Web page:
“There was one vital factor in the ending of the Cold War. It was Ronald Reagan’s decision to go ahead with the Strategic Defense Initiative.” Margaret Thatcher
March of 1983 was a very bad month for the Kremlin. On the eighth of March President Reagan gave his famous “Evil Empire” speech, which clarified the moral issues of the Cold War and undermined support for the Nuclear Freeze movement the Soviets had been nurturing. On the twenty-third of the month Reagan gave another speech, in which he called for a Strategic Defense Initiative, or SDI, to shield the American people from the threat of a Soviet nuclear attack.
Most conservatives credit Reagan with leading the Free World to victory in the Cold War, and cite the Strategic Defense Initiative as the most important single factor in achieving that victory. There is ample evidence to support this view.
Unfortunately for Reagan, conservatives don’t get to write college history books.
“We know that (Saddam Hussein) has stored secret supplies of biological and chemical weapons throughout his country.” Senator Al Gore, 2002
On March 20 of 2003 the United States and its allies invaded Iraq. Six weeks later they captured the nation’s capital and drove dictator Saddam Hussein from power. The war was politically controversial; conservatives supported the war effort, and liberals vociferously opposed it. Initially a majority of Americans joined with conservatives in supporting the war, as shown by polling data from the period.
Since 2003 liberals in the media and academia have worked tirelessly to win the American people over to their side. As early as 2006, college history textbooks were being updated to include sections about the Iraq war, with most portraying it as an immoral exercise in imperialism. According to the leftists who make up most universities’ history faculties, the war against Saddam Hussein’s Iraq had nothing to do with protecting Americans from terrorism, and everything to do with the personal ambitions of US President George W. Bush.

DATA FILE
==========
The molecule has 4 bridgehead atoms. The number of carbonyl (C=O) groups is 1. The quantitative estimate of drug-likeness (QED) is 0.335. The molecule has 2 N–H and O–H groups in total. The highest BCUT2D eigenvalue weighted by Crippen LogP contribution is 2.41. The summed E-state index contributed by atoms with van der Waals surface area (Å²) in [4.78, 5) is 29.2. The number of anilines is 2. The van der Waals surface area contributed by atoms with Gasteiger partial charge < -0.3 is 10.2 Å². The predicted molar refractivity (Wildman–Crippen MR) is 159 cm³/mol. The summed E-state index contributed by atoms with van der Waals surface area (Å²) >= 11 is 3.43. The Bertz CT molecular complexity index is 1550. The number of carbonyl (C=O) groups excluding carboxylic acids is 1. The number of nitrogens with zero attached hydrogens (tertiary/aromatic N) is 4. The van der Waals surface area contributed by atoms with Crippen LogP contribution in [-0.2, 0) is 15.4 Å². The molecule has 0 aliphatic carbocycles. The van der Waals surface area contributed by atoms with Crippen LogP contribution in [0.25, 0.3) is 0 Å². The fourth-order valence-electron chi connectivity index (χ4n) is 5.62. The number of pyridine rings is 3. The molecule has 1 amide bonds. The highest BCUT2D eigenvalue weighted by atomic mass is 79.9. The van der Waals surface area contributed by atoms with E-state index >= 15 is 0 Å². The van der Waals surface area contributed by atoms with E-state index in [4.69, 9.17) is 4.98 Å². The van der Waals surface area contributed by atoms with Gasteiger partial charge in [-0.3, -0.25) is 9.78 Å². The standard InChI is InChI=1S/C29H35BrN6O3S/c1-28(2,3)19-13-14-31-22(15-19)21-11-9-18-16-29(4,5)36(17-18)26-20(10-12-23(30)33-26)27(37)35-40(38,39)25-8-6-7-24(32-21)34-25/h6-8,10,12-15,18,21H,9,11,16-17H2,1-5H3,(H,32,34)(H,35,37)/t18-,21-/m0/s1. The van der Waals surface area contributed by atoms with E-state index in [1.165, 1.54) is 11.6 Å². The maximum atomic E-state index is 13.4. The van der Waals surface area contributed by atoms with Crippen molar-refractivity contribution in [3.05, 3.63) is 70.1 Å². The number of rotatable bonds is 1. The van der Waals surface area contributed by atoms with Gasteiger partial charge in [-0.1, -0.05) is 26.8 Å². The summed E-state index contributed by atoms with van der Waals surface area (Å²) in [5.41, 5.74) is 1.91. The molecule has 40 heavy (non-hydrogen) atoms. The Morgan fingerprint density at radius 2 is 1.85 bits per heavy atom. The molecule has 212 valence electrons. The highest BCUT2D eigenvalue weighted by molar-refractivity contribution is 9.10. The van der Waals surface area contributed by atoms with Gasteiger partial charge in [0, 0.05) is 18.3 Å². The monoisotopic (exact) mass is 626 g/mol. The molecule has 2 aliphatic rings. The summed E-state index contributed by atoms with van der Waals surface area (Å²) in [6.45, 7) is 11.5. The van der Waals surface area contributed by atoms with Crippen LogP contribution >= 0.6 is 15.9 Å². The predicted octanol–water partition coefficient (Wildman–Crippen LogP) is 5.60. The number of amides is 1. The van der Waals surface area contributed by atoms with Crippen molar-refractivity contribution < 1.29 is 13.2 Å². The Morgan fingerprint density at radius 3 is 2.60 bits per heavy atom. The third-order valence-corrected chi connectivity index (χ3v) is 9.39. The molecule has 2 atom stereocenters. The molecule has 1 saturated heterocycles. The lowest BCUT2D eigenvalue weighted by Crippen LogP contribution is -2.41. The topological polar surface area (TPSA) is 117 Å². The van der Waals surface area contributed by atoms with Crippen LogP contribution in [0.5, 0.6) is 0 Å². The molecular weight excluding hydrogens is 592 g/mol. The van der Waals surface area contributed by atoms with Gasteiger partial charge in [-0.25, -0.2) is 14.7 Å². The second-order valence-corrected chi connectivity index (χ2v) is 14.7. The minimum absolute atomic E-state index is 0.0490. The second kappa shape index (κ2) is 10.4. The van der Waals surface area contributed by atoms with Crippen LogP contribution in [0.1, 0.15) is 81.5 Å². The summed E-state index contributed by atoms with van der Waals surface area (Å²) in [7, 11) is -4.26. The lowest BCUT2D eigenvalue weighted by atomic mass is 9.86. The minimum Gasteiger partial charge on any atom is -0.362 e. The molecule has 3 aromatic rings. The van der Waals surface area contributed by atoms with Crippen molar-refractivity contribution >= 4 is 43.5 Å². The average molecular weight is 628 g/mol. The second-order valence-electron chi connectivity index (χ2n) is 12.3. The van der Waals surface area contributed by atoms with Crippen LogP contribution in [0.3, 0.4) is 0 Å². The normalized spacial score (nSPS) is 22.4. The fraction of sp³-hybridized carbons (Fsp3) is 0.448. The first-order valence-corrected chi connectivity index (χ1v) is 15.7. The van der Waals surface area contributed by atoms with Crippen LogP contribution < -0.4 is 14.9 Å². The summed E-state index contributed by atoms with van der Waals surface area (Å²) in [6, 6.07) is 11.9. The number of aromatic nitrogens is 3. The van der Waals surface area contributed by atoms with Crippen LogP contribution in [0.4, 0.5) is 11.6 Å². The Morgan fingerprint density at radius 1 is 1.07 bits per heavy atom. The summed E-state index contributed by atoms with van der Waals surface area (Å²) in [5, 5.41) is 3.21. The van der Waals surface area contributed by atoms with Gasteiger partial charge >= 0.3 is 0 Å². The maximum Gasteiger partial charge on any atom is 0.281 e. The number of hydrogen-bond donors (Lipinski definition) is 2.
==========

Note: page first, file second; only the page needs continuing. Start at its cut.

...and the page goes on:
“Covenants, without the Sword, are but Words, and of no strength to secure a man at all.” Thomas Hobbes
International peace treaties are like many other things liberals cherish; they are beautiful in theory, useless in practice, and a dangerous trap to anyone who puts faith in them. An accurate knowledge of the history of treaties would undermine the belief in them that leftist professors are trying to promote, so college profs (and the textbooks they write) tend not to cover the subject very well.
The leftist culture of most college history faculties requires professors to cover up a lot of politically embarrassing data, and the history of international peace treaties is just one example of that. Positive examples of the results of peace treaties are hard to come by, and negative ones abound, so professors who want to indoctrinate their students are forced to suppress a lot of actual history while claiming to teach history.
The liberal stranglehold on college textbooks and curricula clearly has at least some influence on the thinking of college students and graduates, and this influence shows itself in the attitudes younger Americans have toward important political issues. A typical college student in the United States spends four or more years listening to information and arguments that support a leftist agenda, while being sheltered from data and arguments that might militate in favor of more conservative positions. Since people quite naturally base their beliefs on the available information, a four year diet of information hand-picked by leftists will inevitably have some effect.
This liberal monopoly on the flow of information allows college faculties to promote all kinds of politically correct beliefs, including some that don’t stand up well to actual scrutiny. The gospel of man-made global warming is one such belief. The best way to convince students of the truth of the theory is to “protect” them from all the evidence that undermines it.
Similarly, positive attitudes toward the United Nations are best encouraged by the suppression of information. University professors, like most liberals, are eager to portray the UN as a force for Good; and the best way to do that is by concealing a lot of embarrassing data.